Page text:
In past blogs I have talked about how he has voted against single-payer healthcare and free college. He has voted three times to increase Donald Trump’s military budget. He has taken more money from the fossil fuel industry than anyone in Washington not named Ted Cruz. And on top of it all, his personal net worth hovers around $10 million, while his wife’s side of the family is worth billions. And yes, all of those things suck.
Again I am not going to imply that any of this makes Beto O’Rourke a bad person, it just makes you wonder why he should be leading a party that is supposed to look out for regular people. Everything in his recent past suggests he is a neoliberal cut from the same cloth as Obama and Clinton (and Harris… and Biden), so why should ordinary people like me believe he is going to upset the system that has made him and his wife’s family so wealthy?
Going into Bernie Sanders’s 2020 campaign I was kind of under the impression he would continue with his 2016 message. I thought he would talk about Medicare For All and free college and a higher minimum wage and expanded Social Security benefits until the cows came home. If that’s how he played it I wouldn’t be upset, because I’m a policy guy. I’m here for all of that.
Surprisingly, but in a good way, he has been more in your face about where the country now is. He talks about Medicare For All and how in 2016 everyone said it was a radical idea, but now in 2020 every serious Democratic contender supports it; he talks about raising the minimum wage to $15 an hour and how in 2016 everyone said it was a radical idea, but now five states have passed it and Amazon has made it their base rate; he talks about money in politics and how in 2016 he didn’t take money from corporate PACs, and now in 2020 several candidates have followed suit.
This is essentially what the last two years of this blog have consisted of. I have written about how Bernie Sanders was on the right side of all of these issues before they were popular, and why I trust him more than the others to follow through if and when he becomes President. As I said in the original paragraph, none of this is complicated business. I don’t know more than the next person, I just do my lazy thing and find that this is what makes sense to me.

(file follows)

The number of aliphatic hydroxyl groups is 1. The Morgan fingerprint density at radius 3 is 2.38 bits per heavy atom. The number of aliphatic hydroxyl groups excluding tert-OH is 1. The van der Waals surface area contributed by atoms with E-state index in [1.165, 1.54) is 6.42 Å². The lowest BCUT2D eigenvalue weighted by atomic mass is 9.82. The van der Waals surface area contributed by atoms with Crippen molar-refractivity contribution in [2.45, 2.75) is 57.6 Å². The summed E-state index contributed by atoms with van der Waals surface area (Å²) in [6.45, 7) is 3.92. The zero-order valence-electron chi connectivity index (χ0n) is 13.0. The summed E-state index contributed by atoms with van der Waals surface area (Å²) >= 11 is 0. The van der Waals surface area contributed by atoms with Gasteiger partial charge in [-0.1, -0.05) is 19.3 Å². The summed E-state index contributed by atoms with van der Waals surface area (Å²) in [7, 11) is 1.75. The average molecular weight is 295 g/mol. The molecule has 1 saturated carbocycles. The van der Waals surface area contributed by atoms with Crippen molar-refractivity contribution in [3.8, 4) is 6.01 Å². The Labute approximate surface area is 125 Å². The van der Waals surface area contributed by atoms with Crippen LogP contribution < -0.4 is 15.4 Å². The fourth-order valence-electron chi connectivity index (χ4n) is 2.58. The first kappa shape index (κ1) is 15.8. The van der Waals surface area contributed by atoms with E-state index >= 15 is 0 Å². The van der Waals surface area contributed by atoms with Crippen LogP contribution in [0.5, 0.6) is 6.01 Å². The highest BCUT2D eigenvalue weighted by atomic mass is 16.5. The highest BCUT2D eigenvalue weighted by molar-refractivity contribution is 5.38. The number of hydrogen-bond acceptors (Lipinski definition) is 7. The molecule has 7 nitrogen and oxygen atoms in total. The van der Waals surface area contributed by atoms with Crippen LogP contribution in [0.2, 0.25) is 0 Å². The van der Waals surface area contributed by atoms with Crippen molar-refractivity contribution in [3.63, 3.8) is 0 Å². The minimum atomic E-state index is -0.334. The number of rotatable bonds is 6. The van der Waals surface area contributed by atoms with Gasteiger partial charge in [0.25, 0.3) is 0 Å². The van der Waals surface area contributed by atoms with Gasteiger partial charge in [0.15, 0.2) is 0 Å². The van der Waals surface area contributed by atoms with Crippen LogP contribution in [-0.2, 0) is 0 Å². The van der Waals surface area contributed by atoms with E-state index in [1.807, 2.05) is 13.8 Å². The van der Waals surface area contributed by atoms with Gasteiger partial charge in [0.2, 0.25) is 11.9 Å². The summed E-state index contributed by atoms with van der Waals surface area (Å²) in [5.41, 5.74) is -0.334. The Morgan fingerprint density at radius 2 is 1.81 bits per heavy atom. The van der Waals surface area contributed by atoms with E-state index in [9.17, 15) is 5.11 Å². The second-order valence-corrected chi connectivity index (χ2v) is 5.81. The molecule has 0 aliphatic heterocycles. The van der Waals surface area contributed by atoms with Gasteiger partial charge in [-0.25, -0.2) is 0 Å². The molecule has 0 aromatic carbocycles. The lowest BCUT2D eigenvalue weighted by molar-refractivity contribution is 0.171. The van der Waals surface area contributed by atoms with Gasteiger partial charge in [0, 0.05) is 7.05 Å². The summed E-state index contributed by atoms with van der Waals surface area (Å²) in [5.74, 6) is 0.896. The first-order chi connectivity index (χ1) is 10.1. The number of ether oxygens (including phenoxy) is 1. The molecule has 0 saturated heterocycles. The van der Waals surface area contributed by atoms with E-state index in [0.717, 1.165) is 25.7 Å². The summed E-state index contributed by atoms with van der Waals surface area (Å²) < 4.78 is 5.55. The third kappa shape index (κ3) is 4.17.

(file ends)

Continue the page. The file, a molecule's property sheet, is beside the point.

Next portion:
That’s why I am absolutely convinced the problem with Sanders isn’t that his ideas are too radical, it’s that not enough people are exposed to those ideas. In 2016 Hillary Clinton had something like a 70-point advantage over Bernie when he entered the race. By the end, he took home 47 percent of the pledged delegates. Cheating in the DNC notwithstanding, he almost won.
What I really mean is this: When Clinton started talking, she lost support. She didn’t have any original ideas, and her campaign slogan “I’m With Her” expressed perfectly what her mission was all about. It was all about her.
You compare that to Sanders, who ran far from a perfect campaign. But one thing he did effectively was he talked about policies relentlessly. And when he talked about policies, people liked what they heard. I mean he was also up against a media establishment that would rather show Donald Trump’s empty podium than Sanders after he won a primary, and places like The Washington Post and New York Times running hit and smear pieces all goddamn day. Even with everything working against him, his message still seeped through.
We will definitely see what happens, but it means something that Bernie Sanders went from 10-to-1 down to 5.5-to-1 to beat Trump in 2020, and it means something that he jumped over the field and went from 7.5-to-1 down to 3-to-1 to win the Democratic nomination. I can write and write and write some more about Democrats and Socialists and politics in general, and you can either take it in stride or believe I am another crazy lefty who is blinded by idealism.
But there is no denying sports books, who really have no dog in the fight outside of giving the least favorable odds to the favorite, and the most favorable odds to the long-shots. They want to scare you away from betting on the favorite, just as they want to entice you into betting on those who don’t have a chance. The top four are all in the same range of odds — anywhere from +300 to +450 — but the fact that Bernie has ascended so quickly is kind of making me think he can do this.